Vincents applies blues and greens in the Seine and repeats the blue at the front of the boat in one of the figures approaching the gangplank to board.  Vincent uses thicker applications of white for clouds in a hazy Parisien blue skied afternoon. Vincent’s palette is still more reserved and northern in its color selection with harmonic browns comprising the bridge and buildings of the louvre in the distance.  It is notable as the only painting he did in a very popular part of Paris, the city center and near the Ille de la Cite.  Vincent always preferred the countryside or suburbs and small villages as scenery for him to depict.  His love for the Louvre and the works of his masters and hero’s it contained may have driven him to capture it from the south shore of the Seine in this early work of Vincent’s Paris in June of 1886.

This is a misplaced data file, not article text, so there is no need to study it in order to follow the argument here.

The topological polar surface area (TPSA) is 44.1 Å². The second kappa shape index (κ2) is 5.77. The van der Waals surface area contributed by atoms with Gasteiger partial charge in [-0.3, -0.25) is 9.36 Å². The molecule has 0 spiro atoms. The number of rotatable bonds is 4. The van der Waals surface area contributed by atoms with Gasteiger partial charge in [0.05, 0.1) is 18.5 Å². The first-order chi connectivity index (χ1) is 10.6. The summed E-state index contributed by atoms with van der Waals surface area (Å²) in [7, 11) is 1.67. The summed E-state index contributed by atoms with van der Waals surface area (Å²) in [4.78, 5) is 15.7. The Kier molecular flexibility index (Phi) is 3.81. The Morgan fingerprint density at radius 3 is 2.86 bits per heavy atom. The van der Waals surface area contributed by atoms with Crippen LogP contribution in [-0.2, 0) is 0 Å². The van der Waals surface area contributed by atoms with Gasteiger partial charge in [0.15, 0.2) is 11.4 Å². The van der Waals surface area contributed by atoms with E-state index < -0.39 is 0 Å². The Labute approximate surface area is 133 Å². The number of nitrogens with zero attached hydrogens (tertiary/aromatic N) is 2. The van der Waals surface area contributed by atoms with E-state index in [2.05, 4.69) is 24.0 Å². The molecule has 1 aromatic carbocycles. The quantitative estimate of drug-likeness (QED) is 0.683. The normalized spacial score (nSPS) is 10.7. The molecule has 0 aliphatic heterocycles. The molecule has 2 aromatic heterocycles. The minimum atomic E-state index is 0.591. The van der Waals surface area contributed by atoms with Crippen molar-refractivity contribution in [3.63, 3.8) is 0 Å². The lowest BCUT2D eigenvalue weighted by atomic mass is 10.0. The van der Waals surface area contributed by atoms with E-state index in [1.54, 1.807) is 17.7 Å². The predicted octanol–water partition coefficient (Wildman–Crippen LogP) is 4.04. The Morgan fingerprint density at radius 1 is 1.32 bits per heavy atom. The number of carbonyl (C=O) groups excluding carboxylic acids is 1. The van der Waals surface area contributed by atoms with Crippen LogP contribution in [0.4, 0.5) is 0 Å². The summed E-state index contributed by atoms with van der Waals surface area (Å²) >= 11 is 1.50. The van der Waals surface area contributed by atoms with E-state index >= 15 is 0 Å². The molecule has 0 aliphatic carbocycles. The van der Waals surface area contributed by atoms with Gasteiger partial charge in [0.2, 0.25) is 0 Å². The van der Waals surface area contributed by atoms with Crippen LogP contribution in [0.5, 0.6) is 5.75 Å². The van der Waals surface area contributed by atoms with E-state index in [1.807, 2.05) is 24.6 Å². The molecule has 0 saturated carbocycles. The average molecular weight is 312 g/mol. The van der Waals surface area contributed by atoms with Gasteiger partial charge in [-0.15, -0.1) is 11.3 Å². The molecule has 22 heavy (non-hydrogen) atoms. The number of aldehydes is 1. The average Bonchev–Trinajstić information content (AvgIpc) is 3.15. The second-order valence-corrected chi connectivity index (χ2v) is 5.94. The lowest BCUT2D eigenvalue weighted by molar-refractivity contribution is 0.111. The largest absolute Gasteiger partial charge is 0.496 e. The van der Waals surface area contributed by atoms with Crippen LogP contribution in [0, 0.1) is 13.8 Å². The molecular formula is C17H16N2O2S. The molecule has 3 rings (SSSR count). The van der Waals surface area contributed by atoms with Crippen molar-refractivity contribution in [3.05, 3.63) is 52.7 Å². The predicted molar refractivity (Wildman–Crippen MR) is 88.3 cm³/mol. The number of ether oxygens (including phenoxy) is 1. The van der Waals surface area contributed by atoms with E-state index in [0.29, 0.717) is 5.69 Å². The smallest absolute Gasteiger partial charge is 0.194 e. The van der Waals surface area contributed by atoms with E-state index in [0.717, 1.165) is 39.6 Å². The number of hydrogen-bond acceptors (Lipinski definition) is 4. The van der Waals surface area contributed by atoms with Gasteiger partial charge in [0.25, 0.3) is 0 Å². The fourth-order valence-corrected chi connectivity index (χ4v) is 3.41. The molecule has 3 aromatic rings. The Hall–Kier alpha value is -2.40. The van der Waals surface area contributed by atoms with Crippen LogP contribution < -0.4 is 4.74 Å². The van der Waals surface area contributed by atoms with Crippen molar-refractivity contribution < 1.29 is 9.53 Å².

The related and comparison imagery are photos and earlier works of art capturing the view from a similar location as Vincent’s easel when he painted the Pont du Carrousel.  The street view from modern day also is from a different but recognizable perspective as well. He has seen the impressionist paintings on exhibition in Paris over the past few months and has met Guillamin and Lautrec at the Cormon atelier where he is studying art along with several other soon to be prominent post impressionist artists.  Soon he will meet Bernard, Seurat and paint with Signac along the Seine around Clichy and Asnieres.  His palette will lighten and he will paint flower arrangements over the summer and play with complimentary colors and the unique effect they have when placed close to each other on a canvas and then seen by the human eye.  He will also experiment with various brushstroke widths, shapes and directions and apply paint from tubes in varying thicknesses to create depth and emotion.  This painting is one of the last he will do before his canvases erupt in color and it will end up in the shop of Pere Tanguy, a friend of Theo’s and a supplier of paint and painting supplies in Paris.